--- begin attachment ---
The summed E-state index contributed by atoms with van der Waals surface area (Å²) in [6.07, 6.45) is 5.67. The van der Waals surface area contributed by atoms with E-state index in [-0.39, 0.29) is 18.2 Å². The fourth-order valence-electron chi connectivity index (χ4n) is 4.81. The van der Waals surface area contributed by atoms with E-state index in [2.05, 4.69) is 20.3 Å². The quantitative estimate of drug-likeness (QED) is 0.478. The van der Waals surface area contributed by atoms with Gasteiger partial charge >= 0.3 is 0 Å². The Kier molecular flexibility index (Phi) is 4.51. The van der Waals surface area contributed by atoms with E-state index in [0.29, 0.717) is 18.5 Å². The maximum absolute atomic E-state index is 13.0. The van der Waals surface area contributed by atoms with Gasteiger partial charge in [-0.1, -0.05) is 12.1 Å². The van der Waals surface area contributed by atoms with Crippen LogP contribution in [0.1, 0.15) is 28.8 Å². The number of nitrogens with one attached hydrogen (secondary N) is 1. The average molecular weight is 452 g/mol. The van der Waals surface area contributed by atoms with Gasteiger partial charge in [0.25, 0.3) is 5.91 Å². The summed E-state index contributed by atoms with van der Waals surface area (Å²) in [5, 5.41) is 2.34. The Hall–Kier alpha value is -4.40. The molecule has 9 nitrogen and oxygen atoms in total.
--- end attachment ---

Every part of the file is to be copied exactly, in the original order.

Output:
The summed E-state index contributed by atoms with van der Waals surface area (Å²) in [6.07, 6.45) is 5.67. The van der Waals surface area contributed by atoms with E-state index in [-0.39, 0.29) is 18.2 Å². The fourth-order valence-electron chi connectivity index (χ4n) is 4.81. The van der Waals surface area contributed by atoms with E-state index in [2.05, 4.69) is 20.3 Å². The quantitative estimate of drug-likeness (QED) is 0.478. The van der Waals surface area contributed by atoms with Gasteiger partial charge >= 0.3 is 0 Å². The Kier molecular flexibility index (Phi) is 4.51. The van der Waals surface area contributed by atoms with E-state index in [0.29, 0.717) is 18.5 Å². The maximum absolute atomic E-state index is 13.0. The van der Waals surface area contributed by atoms with Gasteiger partial charge in [-0.1, -0.05) is 12.1 Å². The van der Waals surface area contributed by atoms with Crippen LogP contribution in [0.1, 0.15) is 28.8 Å². The number of nitrogens with one attached hydrogen (secondary N) is 1. The average molecular weight is 452 g/mol. The van der Waals surface area contributed by atoms with Gasteiger partial charge in [0.25, 0.3) is 5.91 Å². The summed E-state index contributed by atoms with van der Waals surface area (Å²) in [5, 5.41) is 2.34. The Hall–Kier alpha value is -4.40. The molecule has 9 nitrogen and oxygen atoms in total.